New strategy for breakaway schools: create new town
BATON ROUGE - Legislators and citizens have been fighting 'for' and 'against' a breakaway school district in East Baton Rouge for two years. The group Local Schools for Local children, which favors the new district, is now thinking about creating a new town to up its chances of success.
"Some legislators that kept saying repeatedly, you're not a city, you're not a city," said Local Schools for Local Children spokesperson Norman Browning.
The original breakaway school district would include the southeast part of the parish boarded by I10 and I12. Browning says that if all the unincorporated area turned into a town, it would be 110,000 strong. Browning says that incorporating means, applying with the Louisiana Secretary of State, collecting the signatures of 25 percent of registered voters, a pass by the governor's desk and then it would have to go to voters.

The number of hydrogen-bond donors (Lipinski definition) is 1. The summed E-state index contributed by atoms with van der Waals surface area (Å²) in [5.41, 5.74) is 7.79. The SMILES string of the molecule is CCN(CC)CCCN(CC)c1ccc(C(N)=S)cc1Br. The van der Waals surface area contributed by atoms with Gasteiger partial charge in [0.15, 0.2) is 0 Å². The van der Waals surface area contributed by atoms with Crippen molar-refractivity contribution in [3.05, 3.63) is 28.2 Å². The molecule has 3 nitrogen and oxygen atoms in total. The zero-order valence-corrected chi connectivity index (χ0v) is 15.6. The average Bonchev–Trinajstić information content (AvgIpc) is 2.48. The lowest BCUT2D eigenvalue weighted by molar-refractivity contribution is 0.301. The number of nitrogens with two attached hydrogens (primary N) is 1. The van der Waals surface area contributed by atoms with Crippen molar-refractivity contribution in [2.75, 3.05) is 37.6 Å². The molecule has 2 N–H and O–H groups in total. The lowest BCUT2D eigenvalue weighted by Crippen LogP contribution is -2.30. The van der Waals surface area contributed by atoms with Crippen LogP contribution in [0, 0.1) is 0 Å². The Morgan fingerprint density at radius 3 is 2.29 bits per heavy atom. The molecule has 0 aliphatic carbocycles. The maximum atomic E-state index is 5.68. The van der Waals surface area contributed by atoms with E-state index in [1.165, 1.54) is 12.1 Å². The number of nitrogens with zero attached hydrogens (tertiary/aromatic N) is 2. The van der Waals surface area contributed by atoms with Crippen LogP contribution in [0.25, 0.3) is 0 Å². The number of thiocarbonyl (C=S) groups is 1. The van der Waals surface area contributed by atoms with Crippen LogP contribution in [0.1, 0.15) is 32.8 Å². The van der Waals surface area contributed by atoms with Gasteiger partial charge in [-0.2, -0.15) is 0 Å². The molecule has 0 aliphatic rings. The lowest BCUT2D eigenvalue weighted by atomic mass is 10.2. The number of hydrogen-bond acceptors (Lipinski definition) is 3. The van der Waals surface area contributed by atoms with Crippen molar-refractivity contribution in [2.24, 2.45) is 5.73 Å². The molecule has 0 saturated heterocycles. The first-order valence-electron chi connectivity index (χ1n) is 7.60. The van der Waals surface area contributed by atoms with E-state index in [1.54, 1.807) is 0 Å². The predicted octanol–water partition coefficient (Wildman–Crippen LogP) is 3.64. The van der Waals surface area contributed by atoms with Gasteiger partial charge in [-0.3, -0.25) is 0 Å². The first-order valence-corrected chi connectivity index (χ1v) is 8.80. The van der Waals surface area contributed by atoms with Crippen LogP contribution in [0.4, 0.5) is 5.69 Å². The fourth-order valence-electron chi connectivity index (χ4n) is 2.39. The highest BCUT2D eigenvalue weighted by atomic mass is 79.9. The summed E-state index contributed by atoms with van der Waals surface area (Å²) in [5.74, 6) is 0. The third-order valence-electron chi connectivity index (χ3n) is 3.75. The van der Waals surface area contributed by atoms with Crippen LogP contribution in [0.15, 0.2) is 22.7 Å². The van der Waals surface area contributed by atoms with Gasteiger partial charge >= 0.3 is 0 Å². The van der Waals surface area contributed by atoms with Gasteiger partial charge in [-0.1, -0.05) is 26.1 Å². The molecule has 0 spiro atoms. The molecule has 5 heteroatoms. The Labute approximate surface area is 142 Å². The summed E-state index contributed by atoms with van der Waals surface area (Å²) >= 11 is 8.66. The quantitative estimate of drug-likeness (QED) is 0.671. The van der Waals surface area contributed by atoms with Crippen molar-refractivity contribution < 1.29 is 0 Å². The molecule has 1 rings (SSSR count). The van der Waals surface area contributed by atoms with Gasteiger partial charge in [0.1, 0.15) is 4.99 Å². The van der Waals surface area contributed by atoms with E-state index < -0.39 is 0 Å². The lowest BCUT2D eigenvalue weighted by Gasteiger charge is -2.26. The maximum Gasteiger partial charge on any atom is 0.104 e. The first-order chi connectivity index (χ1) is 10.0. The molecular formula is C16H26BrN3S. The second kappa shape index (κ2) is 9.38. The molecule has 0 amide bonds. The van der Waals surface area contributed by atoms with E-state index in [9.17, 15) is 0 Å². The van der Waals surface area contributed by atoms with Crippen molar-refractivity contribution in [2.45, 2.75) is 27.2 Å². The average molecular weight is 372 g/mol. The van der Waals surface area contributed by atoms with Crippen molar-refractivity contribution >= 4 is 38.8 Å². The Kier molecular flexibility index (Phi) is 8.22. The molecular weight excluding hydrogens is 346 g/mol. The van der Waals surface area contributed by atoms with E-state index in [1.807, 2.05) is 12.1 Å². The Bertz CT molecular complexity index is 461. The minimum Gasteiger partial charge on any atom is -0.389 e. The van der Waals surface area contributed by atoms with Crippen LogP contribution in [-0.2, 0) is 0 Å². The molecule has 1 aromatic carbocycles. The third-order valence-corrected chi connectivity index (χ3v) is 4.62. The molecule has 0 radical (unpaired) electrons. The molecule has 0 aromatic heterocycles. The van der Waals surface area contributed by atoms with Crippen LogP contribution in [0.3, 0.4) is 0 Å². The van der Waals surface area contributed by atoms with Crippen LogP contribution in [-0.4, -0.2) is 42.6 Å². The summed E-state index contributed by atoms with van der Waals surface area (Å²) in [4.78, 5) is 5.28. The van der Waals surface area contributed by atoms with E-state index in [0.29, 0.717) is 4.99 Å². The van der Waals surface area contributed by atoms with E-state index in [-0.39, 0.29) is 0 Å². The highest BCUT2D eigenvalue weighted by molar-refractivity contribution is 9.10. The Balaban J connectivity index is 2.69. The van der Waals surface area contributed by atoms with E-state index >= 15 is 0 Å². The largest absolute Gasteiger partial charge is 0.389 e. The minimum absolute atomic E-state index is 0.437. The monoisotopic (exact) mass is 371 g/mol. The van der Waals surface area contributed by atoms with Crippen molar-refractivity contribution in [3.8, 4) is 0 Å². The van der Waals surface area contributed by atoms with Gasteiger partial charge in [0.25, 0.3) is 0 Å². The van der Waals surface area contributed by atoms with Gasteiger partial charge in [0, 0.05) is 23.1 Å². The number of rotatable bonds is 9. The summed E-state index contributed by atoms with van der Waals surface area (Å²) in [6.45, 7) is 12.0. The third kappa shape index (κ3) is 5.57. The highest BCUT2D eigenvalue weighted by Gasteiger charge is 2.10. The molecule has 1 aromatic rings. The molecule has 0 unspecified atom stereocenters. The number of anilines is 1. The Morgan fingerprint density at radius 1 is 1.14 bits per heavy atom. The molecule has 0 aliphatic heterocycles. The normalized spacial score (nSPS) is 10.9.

"I'd hate to do that but if that's what it takes, then I guess I'm on board," said resident Kathy Chamberlain.
The group that opposes the new district says, a new town would only mean more problems.
"I think that the argument is much bigger than just education," said One Community One School spokesperson Todd McCoy. "But as far as education I don't think it changes anything other than weakening one system and creating a smaller system that we don't feel serves the interest of all the kids."
Browning says Local Schools for Local Children plan to take the summer months to reach out and educate the people of the unincorporated areas about what it takes to create a new city.